The group followed up by expanding at the expense of rivals, ignored the ceasefire, and remained in the buffer zone from which it continued to strike Syrian army positions on the periphery of Idlib.

The military has not only responded but has begun to nibble at the edges of Idlib by shelling and conducting air raids on villages and towns held by Tahrir al-Sham — which are fair game.  According to sources in Damascus, the army intends to move gradually into Idlib and other areas held by Tahrir al-Sham and force the group to depart or surrender.  This has created problems for both Russia and Turkey.  Neither wants the Syrian army to launch its final assault on Idlib.

Russia is reluctant to provide provide air cover for the Syrian army offensive and Turkey fears an influx of refugees from Idlib, swelling the 3.5 million already in the country. Turkey also wants to control Idlib through Tahrir al-Sham and has offered to enlist the majority of its fighters in the “National Army” coalition created by Ankara.  

Tahrir al-Sham has rejected this offer and remains defiant.  The collapse of the final bastion of Daesh at Baghouz in the eastern Syrian desert seems to have made its rival, Tahrir al-Sham all the more determined to hold onto Idlib, the final redoubt of al-Qaeda in Syria and Iraq, and to be the standard bearer of al-Qaeda-radicalism.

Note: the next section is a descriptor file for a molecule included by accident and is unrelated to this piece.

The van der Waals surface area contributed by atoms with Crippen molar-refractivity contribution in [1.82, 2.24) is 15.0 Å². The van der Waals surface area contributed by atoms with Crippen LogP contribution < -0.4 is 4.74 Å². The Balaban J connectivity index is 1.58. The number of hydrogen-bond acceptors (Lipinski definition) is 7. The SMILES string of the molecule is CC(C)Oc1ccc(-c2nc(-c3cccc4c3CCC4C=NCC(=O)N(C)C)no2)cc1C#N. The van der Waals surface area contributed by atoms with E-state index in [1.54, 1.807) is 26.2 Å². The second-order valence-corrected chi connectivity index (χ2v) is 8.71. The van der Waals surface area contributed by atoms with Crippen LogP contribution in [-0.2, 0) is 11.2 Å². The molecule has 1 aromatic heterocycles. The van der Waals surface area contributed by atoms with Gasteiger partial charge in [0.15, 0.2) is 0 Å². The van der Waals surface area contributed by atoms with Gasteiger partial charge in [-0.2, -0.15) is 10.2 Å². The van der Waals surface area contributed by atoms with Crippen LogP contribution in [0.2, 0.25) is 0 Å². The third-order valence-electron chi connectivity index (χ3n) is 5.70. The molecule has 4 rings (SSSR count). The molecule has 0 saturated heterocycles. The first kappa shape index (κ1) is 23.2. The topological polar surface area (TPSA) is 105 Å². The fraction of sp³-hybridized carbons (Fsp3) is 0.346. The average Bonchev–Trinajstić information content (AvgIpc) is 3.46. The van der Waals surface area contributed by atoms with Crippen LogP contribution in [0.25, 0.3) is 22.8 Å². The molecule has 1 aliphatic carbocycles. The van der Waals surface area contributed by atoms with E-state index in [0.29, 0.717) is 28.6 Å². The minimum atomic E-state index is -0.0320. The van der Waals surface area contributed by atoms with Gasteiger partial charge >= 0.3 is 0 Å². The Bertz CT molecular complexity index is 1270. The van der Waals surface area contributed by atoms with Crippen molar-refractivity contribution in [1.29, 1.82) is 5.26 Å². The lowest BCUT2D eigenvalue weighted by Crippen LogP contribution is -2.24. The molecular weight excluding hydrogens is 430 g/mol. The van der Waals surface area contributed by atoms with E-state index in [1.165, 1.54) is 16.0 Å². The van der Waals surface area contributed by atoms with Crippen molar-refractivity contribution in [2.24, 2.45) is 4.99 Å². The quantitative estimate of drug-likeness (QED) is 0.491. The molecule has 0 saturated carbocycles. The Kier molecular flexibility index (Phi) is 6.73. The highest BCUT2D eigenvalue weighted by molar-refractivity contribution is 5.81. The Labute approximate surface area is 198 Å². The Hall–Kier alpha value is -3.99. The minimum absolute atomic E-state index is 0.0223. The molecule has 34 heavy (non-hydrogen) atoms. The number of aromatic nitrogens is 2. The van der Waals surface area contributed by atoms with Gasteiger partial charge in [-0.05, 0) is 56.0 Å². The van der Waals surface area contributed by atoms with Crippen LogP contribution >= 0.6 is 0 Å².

Before the war, an estimated 750,000 civilians lived in Idlib.  Its capital, Idlib city, was closely connected to Aleppo, Syria’s commercial hub, and the province received revenues from transit trade with Turkey.  Idlib was mainly agricultural, producing olives, fruit, wheat, and cotton and hosts some of Syria’s most famous archaeological sites. Today, Idlib has around 3 million people, mostly displaced Syrians but including thousands of fighters, the majority from radical groups.  An Idlib exodus could be catastrophic.

The evacuation of Baghouz has stunned Damascus, Baghdad and the international community.  No one expected that more than 60,000 people had taken refuge in that small dusty town on the Euphrates river. The flood of humanity revealed that captured Daesh fighters and many of the women who had taken refuge there remain ideologically committed to the cult and to the false caliphate” it created.

So far, no solutions have been proposed for the thousands now imprisoned by the US-backed Kurds or confined to the more than 65,000 held in internment camps in northern Syria.

Idlib poses an even bigger problem as fighters from all over Syria have been transported there with their families and hangers-on.  Many if not most are also loyal to the cause of their factions and leaders.  What is to become of them and their women and children?  What is to be done with displaced persons who have fallen under the rule of Tahrir al-Sham?  Northern Syria cannot become an internment camp for tens of thousands of people once this dreadful war ends.

For the displaced, the solution is simple. Let them return to their communities under some sort of protection. They will need to be housed until their homes can be cleared of squatters, rebuilt and fit for habitation.  For this to happen sanctions must be lifted and Syria must receive funds for reconstruction.

Syria has to be put back together again as best possible.  Unless it is, there will be no peace in the region. The US war on Iraq which gave birth to Daesh and Tahrir al-Sham should have taught the powers-that-be this lesson.